So, we’re about 30 minutes in which is perfect, that’s usually what we’re shooting for, I know everyone’s really busy. As far as questions go, all you have to do is type your question into the chat box. If you have any questions about any of the material that we covered, I’d be happy to answer that in the chat box. If you type that in and press ‘send’, that should queue up here in just a minute.

So, I love doing these webinars. We do them about once a month, and we’ve covered a lot of different topics. I’m not sure what we’ll be doing next month, but it will definitely be something with some information that you can use to help you get better.

No questions coming in so far. We’ll give it just a few more seconds here and see if any questions come in.

This presentation is being recorded. The video will be up on YouTube and on my website sometime later in the week.

Okay, great, so here’s our first question. What would you recommend to clean the blood for blood disorders?

That question is not really specific enough, Joanne. Can you reword that? That can be a very detailed, kind of long-winded question, so to speak, because so many things can affect the blood. Leaky gut will definitely contribute to issues with the liver and the blood. Those three kind of are connected in their own sort of ecosystem, the digestive system, the liver and the blood. But if you’d clarify that a little bit more, I might be able to answer you better.

Okay, here’s another good question. How long should someone be on supplements for leaky gut? Is there a timeframe for gut healing?

That’s a great question. It really depends on the individual. The gut can heal in a relatively short period of time, just a matter of a couple weeks if everything is done right. It depends on the individual. Sometimes a few weeks, sometimes a few months, sometimes a year, year and a half. So, it really depends on the person.

Okay, a lot of great questions coming in. How do you work with people who are down to a few foods? Bone broth, green veggies, salmon, raw milk?

So that’s an extremely restricted diet. The key with that is figuring out what has been missed up to this point, and it usually means that something has been overlooked, whether it be a gut infection or something going on in the patient’s life. A lot of endocrine issues, like adrenal problems, blood sugar, hypothyroidism, et cetera, often go undiagnosed and overlooked, so usually we’re able to pinpoint the one or two things that’s really driving the person’s health problems, and that’s really what we’re focused on. Whenever you see something like leaky gut, it’s not something that you just directly automatically go after because it’s there for a reason, and that’s why we have to do the detective work to find out why.

Okay, next question. What length of time is appropriate to supplement with adaptogens?

I just stay on them almost all the time, because we all have stress. Adaptogens are a part of different cultures on a regular basis, like in China, ginseng is consumed virtually every day just as a regular part of the day because adaptogens have so many benefits. If you watch my webinar on YouTube called ‘Herbal Medicines for Fatigue’, I go into detail on all the adaptogens as far as how much to take and for how long.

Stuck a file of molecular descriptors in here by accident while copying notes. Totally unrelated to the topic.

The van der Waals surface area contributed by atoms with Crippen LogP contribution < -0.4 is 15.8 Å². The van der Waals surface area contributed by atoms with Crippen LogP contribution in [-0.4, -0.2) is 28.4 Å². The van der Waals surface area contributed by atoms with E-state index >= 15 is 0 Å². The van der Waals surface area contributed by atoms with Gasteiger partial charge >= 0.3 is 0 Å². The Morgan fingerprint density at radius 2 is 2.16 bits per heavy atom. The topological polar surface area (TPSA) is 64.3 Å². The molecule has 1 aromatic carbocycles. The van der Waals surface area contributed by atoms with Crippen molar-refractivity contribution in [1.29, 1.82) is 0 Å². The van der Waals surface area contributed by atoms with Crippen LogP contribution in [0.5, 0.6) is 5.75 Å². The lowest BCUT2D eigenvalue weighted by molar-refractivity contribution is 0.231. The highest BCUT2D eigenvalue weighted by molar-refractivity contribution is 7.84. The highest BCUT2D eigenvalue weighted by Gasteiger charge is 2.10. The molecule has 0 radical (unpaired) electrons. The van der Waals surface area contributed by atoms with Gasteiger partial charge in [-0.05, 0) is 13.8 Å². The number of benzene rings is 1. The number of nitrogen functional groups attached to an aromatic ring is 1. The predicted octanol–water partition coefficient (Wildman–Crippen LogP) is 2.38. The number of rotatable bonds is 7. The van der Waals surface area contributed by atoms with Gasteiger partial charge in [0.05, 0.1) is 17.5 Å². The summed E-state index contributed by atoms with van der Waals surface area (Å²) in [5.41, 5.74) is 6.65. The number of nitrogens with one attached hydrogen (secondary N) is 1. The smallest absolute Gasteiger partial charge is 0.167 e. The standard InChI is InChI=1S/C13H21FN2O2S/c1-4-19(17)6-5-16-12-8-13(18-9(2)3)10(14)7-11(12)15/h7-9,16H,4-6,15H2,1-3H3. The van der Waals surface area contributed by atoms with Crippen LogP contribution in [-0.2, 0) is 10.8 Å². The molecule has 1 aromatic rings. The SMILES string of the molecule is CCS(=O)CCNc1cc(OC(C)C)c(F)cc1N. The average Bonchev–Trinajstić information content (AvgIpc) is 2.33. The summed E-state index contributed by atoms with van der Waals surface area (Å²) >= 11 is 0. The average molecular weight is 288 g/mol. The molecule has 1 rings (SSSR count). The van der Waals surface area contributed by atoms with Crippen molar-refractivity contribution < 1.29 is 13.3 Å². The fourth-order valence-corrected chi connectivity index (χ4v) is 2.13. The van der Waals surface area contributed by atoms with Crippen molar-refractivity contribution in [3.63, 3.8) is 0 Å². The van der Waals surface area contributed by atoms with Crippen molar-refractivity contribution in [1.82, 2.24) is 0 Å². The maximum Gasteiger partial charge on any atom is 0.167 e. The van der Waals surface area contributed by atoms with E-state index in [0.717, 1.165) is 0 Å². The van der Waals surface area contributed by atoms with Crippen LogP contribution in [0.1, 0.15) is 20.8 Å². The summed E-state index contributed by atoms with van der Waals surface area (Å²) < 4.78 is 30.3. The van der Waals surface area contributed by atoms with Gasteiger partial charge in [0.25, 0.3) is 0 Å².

Next question, do you also advocate doing a detox at the same time?

No, I don’t do detoxification. That’s sort of a misnomer, it’s sort of an antiquated way of looking at the body. It’s very popular in the alternative medicine world, so-called detoxes and cleanses, and that’s really a lack of understanding of how the body does detoxify. The main reason why people feel better on so-called detoxes or cleanses, number one, they remove all the most common food allergens. So right off the bat, they’re going to start feeling better because they eliminate gluten, dairy, sugar, all the bad foods, and they start eating better. The second reason they feel better on detoxes and cleanses is because they’re eating more protein, and the protein powders that are used, all the detox powders that are out there, have really good protein in them. Your body is able to detox very efficiently, and it’s detoxing right now. I’m detoxifying right now, you’re detoxifying right now, and when you get the body healthy, it will remove what doesn’t need to be there. So, no, we don’t do detoxes or cleanses.

So, next question, the immune system is in the gut, what would you recommend to strengthen the immune system for leukemia?

I have no experience with leukemia. That’s something that you would want to discuss with your oncologist.

Next question, do you see a connection between the timeframe that GMO foods have been out, the rise in Vitamin D deficiency, and leaky gut?

No, that’s not a connection that I’ve ever looked into. The rise in Vitamin D deficiency however, that is published in the literature. The first is the more body fat you have, the greater the chances of a Vitamin D deficiency. And of course, Americans are getting fatter and fatter, so obesity, weight gain, that causes a Vitamin D deficiency. That’s really the main reason. The second reason is inflammation. If there’s inflammation anywhere in the body, then that will also contribute to a Vitamin D deficiency.

Next question, does leaky gut contribute to fructose malabsorption? It seems like every third person has this condition. Do you have an opinion why?

Fructose malabsorption is going to tie in with pretty much any malabsorptive syndrome, and we’re talking about fat malabsorption, cholesterol malabsorption, pretty much any kind of malabsorption. Leaky gut, when you ask does it contribute, that’s kind of the chicken or the egg. Again, you’re trying to figure out what caused the leaky gut, and malabsorption can be turned around relatively quickly with the high doses of L-glutamine that I talked about before as well as working on all these other things.

So the blood/brain barrier, that can completely heal in about two weeks. So can the gut. Usually the gut takes a little bit longer, but that is something to be aware of.

A lot of great questions. If you have any more questions, type them into the chat window, and I’ll do my best to answer them.

Okay. Well, that’s it for tonight. Thanks, everyone, for joining us. Again, this is recorded. It will be up on YouTube and on my blog very soon. Thanks, everyone, for joining, and I’ll see you at our next webinar. Take care.